The man can put on a show.
For more than two minutes on Saturday, Iowa GOP Chairman Jeff Kaufmann excoriated the Quad-City Times editorial board, of which I'm a member. It's the region's equivalent to The New York Times, he said. High praise, I initially thought, but certainly not at a rally supporting Donald Trump. And then, wait for it... "With bad writers."
Standing in the crowd, recording Kaufmann's brand of sophistry — styled after fire-and-brimstone raining from an evangelical pulpit — I was in awe of his ability to read the crowd and play to it. This was a pro-Trump rally, after all, and Kaufmann was the emcee.
He denigrated his own academic achievements, calling his Ph.D. just another "piled high and deep." He established his rural bona fides — just another farm boy from Muscatine County. And, as if given a script from the White House, he attacked the local press, in this instance, the editorial board.
Kaufmann might not enjoy my writing. But I for one left that warehouse at Davenport Guns impressed by his rhetorical performance. There's a certain beauty in its simplicity.
Saturday wasn't the first time Kaufmann came after us. He singled us out earlier this year when he was re-elected to another three-year term atop Iowa GOP. He put the entirety of Iowa's media on notice at the party event in Des Moines. And then, he lobbed criticism at us that, historically, had been reserved for those so-called liberals at The Des Moines Register.
On Saturday, Kaufmann's indignation targeted a single recent editorial. In it, we criticized Sens. Chuck Grassley and Joni Ernst for not forcefully rebuking the White House's claim that the Iowans packing their events were part of some nefarious, leftist-funded mob. We also suggested there's a level of cowardice on display when a member of Congress schedules veterans roundtables and private tours of manufacturing facilities, as Ernst did, when the constituency is clamoring to be heard. That was true in 2009 when the tea party hoped to corner Democrats. And it's true in 2017.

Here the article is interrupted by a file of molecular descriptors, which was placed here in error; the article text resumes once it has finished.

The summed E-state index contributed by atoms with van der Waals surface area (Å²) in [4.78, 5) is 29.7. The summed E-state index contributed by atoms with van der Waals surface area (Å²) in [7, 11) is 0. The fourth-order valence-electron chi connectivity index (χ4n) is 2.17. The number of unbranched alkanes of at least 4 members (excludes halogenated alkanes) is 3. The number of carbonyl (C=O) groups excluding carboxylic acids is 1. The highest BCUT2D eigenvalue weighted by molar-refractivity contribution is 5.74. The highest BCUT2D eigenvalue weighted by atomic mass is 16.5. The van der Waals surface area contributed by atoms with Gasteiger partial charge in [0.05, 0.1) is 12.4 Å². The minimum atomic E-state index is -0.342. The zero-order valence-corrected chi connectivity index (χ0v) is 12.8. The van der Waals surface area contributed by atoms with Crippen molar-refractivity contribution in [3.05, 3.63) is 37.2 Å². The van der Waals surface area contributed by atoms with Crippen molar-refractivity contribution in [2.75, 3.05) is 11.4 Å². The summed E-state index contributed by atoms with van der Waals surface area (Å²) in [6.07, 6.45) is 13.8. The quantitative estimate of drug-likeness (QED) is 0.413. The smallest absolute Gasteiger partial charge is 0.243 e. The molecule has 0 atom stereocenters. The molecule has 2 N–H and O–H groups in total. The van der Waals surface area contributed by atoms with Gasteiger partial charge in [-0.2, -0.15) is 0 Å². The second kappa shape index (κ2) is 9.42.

Obviously, I reject Kaufmann's assertion that Ernst's military service exempts her from criticism. Courage is not a universal trait, nor is it one that is on display only in battle. Kaufmann, by his own political choices, doesn't truly believe it, either. Republicans should kick him to the curb should his total support for President Trump ever "waver," he said. And yet, the president to whom Kaufmann staked his career called John McCain "a loser" for getting captured and tortured for years.
The thing is, Saturday's take-down of this paper's Opinion staff was a red herring. Kaufmann has fumed since last fall, when we went after him for continuing to support Trump, who at the time was tearing down McCain, a Gold Star family, women and several segments of brown people. It struck us that Kaufmann could, in good conscience, tout a man whom he had no choice but rebuke after the attack on McCain.
But perhaps the most interesting aspect is the difference in how Kaufmann acts when in front of a crowd and when he's engaging one-on-one. Thoroughly impressed with his command of the room, I had to shake his hand when Saturday's event wrapped up. Our eyes met while he greeted various people queuing for a handshake. I smiled and reached out my hand. He shook my hand and apologized for being an "a**hole." He said his job sometimes requires it, and reiterated that he thought that one editorial was too harsh. I countered that my job, too, requires me to be an "a**hole" from time to time. He quipped that I'm the bigger one, and we chuckled. After a little more banter, I promised Kaufmann space to respond at any point, should he feel a rebuttal is in order. That's always been our policy, I said.
In person, Kaufmann is bright, interesting and diplomatic. The accent melts away. He's an academic and a politician.
Kaufmann understands the game, in which we both play bit parts. And, as shown Saturday, he's very good at it.